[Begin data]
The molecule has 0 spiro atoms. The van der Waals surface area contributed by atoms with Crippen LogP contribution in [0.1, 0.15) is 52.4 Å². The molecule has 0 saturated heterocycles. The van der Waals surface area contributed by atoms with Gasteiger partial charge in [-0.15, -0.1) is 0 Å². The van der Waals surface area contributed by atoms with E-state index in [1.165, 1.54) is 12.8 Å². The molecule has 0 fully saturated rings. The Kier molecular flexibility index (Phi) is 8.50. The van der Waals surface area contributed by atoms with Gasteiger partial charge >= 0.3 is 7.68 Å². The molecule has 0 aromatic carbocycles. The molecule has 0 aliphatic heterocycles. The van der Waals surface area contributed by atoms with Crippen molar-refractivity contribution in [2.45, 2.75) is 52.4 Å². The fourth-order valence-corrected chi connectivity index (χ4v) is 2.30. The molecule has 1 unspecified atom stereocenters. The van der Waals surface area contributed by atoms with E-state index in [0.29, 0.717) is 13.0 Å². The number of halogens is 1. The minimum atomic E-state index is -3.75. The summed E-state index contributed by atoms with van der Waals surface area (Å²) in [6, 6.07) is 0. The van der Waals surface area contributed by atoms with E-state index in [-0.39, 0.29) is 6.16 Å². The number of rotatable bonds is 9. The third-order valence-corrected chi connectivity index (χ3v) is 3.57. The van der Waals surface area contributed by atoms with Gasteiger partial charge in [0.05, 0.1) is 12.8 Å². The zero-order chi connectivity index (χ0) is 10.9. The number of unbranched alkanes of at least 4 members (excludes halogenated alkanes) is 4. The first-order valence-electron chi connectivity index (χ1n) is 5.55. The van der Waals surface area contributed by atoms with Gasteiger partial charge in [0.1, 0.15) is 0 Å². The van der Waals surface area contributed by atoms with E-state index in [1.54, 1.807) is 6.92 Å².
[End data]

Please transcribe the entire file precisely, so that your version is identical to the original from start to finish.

The molecule has 0 spiro atoms. The van der Waals surface area contributed by atoms with Crippen LogP contribution in [0.1, 0.15) is 52.4 Å². The molecule has 0 saturated heterocycles. The van der Waals surface area contributed by atoms with Gasteiger partial charge in [-0.15, -0.1) is 0 Å². The van der Waals surface area contributed by atoms with E-state index in [1.165, 1.54) is 12.8 Å². The molecule has 0 fully saturated rings. The Kier molecular flexibility index (Phi) is 8.50. The van der Waals surface area contributed by atoms with Gasteiger partial charge >= 0.3 is 7.68 Å². The molecule has 0 aromatic carbocycles. The molecule has 0 aliphatic heterocycles. The van der Waals surface area contributed by atoms with Crippen molar-refractivity contribution in [2.45, 2.75) is 52.4 Å². The fourth-order valence-corrected chi connectivity index (χ4v) is 2.30. The molecule has 1 unspecified atom stereocenters. The van der Waals surface area contributed by atoms with E-state index in [0.29, 0.717) is 13.0 Å². The number of halogens is 1. The minimum atomic E-state index is -3.75. The summed E-state index contributed by atoms with van der Waals surface area (Å²) in [6, 6.07) is 0. The van der Waals surface area contributed by atoms with E-state index in [-0.39, 0.29) is 6.16 Å². The number of rotatable bonds is 9. The third-order valence-corrected chi connectivity index (χ3v) is 3.57. The van der Waals surface area contributed by atoms with Gasteiger partial charge in [0.05, 0.1) is 12.8 Å². The zero-order chi connectivity index (χ0) is 10.9. The number of unbranched alkanes of at least 4 members (excludes halogenated alkanes) is 4. The first-order valence-electron chi connectivity index (χ1n) is 5.55. The van der Waals surface area contributed by atoms with Gasteiger partial charge in [0.1, 0.15) is 0 Å². The van der Waals surface area contributed by atoms with E-state index in [1.54, 1.807) is 6.92 Å².